The elephant is the largest land animal on Earth.
There are actually three distinct species of elephant. Two genetically different species of African elephants. The savanna elephant (Loxodonata Africana) and the African forest elephant (Loxodonata Cyclotis). And the Asian forest elephant (Elephas Maximus Indicus).
All elephants have trunks.
These trunks are used for lots of different things:
- to greet other elephants; to make sounds
- to breathe; to draw up water for drinking and bathing
- and to pick up food.
Mastering the use of trunks takes practice.
It may surprise you to know that elephants have very sensitive skin. They take regular mud and dust baths to protect themselves from sunburn, insect bites and moisture loss.
Celebrating elephant differences
The African savanna elephant is the largest elephant species. Males can stand between 8 – 13 feet at shoulder height and weigh up to 7 tonnes.
The largest African elephant ever recorded was found in Angola. The impressive specimen weighed in at a mighty 24,000 pounds which is almost 11 tonnes and he had a shoulder height of 13 feet!
The African forest and the Asian forest elephant are somewhat smaller in size. They can stand between 6.6 – 11.5 feet at the shoulder, and can weigh up to 4 tonnes.
All elephants are herbivores and eat mainly grass, leaves, twigs, buds, fruit, roots and bark.
Asian elephants differ in a number of different ways from their African cousins.
Only male Asian elephants can have tusks.
Male and female African elephants can have them.
Asian elephants have smaller ears.
African elephants can live for around 70 years in the wild. Asian elephants have an average lifespan of around 48 years.
Elephants live in family groups called herds. The herd is made up of females and calves.
Male elephants, tend to live solitary lives or stay together in small bachelor groups. Females give birth after a 22 month pregnancy, and usually have a single baby. Elephant calves are watched over by the entire herd of related females who relish the role of babysitter. Females may stay with their herd for their entire lives. Males usually leave as they reach puberty.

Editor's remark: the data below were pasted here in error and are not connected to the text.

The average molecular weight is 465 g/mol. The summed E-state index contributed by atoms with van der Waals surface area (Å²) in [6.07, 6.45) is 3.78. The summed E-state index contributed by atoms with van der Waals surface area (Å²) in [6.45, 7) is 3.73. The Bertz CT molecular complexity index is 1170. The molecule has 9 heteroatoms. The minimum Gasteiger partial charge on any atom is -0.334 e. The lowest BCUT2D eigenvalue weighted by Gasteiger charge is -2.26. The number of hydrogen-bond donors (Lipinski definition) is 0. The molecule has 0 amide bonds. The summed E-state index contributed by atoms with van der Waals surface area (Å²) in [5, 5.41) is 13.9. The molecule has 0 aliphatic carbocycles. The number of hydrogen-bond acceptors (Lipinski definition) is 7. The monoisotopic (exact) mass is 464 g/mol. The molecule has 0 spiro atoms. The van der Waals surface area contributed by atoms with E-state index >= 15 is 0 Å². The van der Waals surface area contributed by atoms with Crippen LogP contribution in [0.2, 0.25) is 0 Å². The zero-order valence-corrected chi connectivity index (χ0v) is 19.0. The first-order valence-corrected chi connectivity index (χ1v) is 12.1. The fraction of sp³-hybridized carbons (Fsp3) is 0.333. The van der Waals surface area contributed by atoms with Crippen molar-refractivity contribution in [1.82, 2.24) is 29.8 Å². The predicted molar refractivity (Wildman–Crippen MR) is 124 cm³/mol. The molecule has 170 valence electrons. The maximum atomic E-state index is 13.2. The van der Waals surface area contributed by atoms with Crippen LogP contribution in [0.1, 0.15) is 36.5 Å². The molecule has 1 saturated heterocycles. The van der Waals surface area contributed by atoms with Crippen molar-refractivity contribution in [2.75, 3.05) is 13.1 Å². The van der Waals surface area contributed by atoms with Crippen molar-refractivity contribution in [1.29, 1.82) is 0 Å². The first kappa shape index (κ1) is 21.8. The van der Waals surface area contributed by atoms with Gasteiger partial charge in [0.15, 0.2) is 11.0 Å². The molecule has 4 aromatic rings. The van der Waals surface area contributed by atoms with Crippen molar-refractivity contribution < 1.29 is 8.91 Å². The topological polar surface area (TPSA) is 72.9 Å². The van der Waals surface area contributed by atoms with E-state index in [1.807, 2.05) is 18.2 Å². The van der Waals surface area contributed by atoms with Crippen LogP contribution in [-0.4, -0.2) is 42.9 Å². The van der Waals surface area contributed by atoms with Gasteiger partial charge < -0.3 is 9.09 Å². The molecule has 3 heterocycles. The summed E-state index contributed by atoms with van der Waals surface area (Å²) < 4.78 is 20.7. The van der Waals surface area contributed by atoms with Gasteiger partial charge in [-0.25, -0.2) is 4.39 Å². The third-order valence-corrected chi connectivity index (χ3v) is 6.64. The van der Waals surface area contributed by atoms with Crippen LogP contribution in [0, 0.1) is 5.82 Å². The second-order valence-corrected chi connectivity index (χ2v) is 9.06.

Forest elephant herds may simply comprise of a mother and her offspring. Sometimes they do gather in larger groups in forest clearings.
African elephants can be right or left tusked. The favoured side is usually shorter.
Tusks are actually teeth. They serve lots of purposes:
- to protect the elephant’s trunk
- to gather food
- as a rest for their trunk
- to lift and move objects
- and even strip bark from trees
- for defence
- and to dig holes to find water underground
The most important thing to remember is that only ELEPHANTS need tusks and that we should do everything we can to stop the illegal ivory trade.
The poaching of elephant tusks has far reaching consequences, way beyond the loss of the individual.
The killing of mothers leaves calves orphaned and exceptionally vulnerable. Without the experience and knowledge of older females herds may be unable to survive. That knowledge is lost and gone forever.
If older bulls with huge tusks are murdered, these animals can no longer pass on the genes necessary to produce large tusks in future generations.
Everything is connected.
Elephants as a keystone species
African elephant populations have decreased at an alarming rate. A hundred years ago, it is estimated that there were 12 million individuals. That figure today has been reduced to around 400,000.
Elephants are a keystone species, meaning they play a vital role in maintaining a healthy eco-system.
Did you know an elephant footprint, when filled with water, can provide a home for tadpoles and other organisms?
Elephants need large areas of land to be able to survive and meet their need for food, water and space.
They can feed for up to 18 hours a day. This requires access to large amounts of food which can bring them in to conflict with expanding human populations.
Agricultural development and the building of roads, canals, fences and houses means less space for elephants.
We need to:
- consider the impact of our increasing global population on the natural world.
- take steps to protect ancient migratory routes, to reduce human-wildlife conflict
- educate people to make sure they understand how we humans affect wildlife
Banning the international commercial trade in elephant ivory is only one half of the story. Enforcement is key to its success.
Education, enforcement and protection.
How you can help
Please show your support in any way that you can. Spread the word to family and friends or donate directly to the organisations that are working hard to protect our wildlife.
We simply cannot lose them.